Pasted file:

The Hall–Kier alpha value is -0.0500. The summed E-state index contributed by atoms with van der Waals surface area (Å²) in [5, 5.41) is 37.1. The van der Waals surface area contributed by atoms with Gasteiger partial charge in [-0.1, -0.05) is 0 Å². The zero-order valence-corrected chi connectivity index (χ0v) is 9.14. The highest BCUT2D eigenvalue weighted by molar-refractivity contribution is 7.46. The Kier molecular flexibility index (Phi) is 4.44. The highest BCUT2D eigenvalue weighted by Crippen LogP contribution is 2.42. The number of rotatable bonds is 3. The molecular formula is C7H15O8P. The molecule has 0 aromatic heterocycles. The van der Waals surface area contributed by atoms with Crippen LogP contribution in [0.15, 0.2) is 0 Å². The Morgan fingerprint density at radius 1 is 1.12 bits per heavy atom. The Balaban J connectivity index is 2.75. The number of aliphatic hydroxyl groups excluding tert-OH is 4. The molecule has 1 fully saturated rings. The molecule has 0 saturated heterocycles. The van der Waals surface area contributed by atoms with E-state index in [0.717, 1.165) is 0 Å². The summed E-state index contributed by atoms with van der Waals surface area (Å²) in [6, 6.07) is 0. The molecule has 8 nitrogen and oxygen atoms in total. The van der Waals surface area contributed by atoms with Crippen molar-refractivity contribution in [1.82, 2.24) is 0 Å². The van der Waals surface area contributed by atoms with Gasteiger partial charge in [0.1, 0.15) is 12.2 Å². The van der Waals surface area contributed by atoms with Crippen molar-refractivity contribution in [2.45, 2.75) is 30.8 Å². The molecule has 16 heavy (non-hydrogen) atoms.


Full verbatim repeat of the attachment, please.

The Hall–Kier alpha value is -0.0500. The summed E-state index contributed by atoms with van der Waals surface area (Å²) in [5, 5.41) is 37.1. The van der Waals surface area contributed by atoms with Gasteiger partial charge in [-0.1, -0.05) is 0 Å². The zero-order valence-corrected chi connectivity index (χ0v) is 9.14. The highest BCUT2D eigenvalue weighted by molar-refractivity contribution is 7.46. The Kier molecular flexibility index (Phi) is 4.44. The highest BCUT2D eigenvalue weighted by Crippen LogP contribution is 2.42. The number of rotatable bonds is 3. The molecular formula is C7H15O8P. The molecule has 0 aromatic heterocycles. The van der Waals surface area contributed by atoms with Crippen LogP contribution in [0.15, 0.2) is 0 Å². The Morgan fingerprint density at radius 1 is 1.12 bits per heavy atom. The Balaban J connectivity index is 2.75. The number of aliphatic hydroxyl groups excluding tert-OH is 4. The molecule has 1 fully saturated rings. The molecule has 0 saturated heterocycles. The van der Waals surface area contributed by atoms with E-state index in [0.717, 1.165) is 0 Å². The summed E-state index contributed by atoms with van der Waals surface area (Å²) in [6, 6.07) is 0. The molecule has 8 nitrogen and oxygen atoms in total. The van der Waals surface area contributed by atoms with Crippen molar-refractivity contribution in [1.82, 2.24) is 0 Å². The van der Waals surface area contributed by atoms with Gasteiger partial charge in [0.1, 0.15) is 12.2 Å². The van der Waals surface area contributed by atoms with Crippen molar-refractivity contribution in [2.45, 2.75) is 30.8 Å². The molecule has 16 heavy (non-hydrogen) atoms.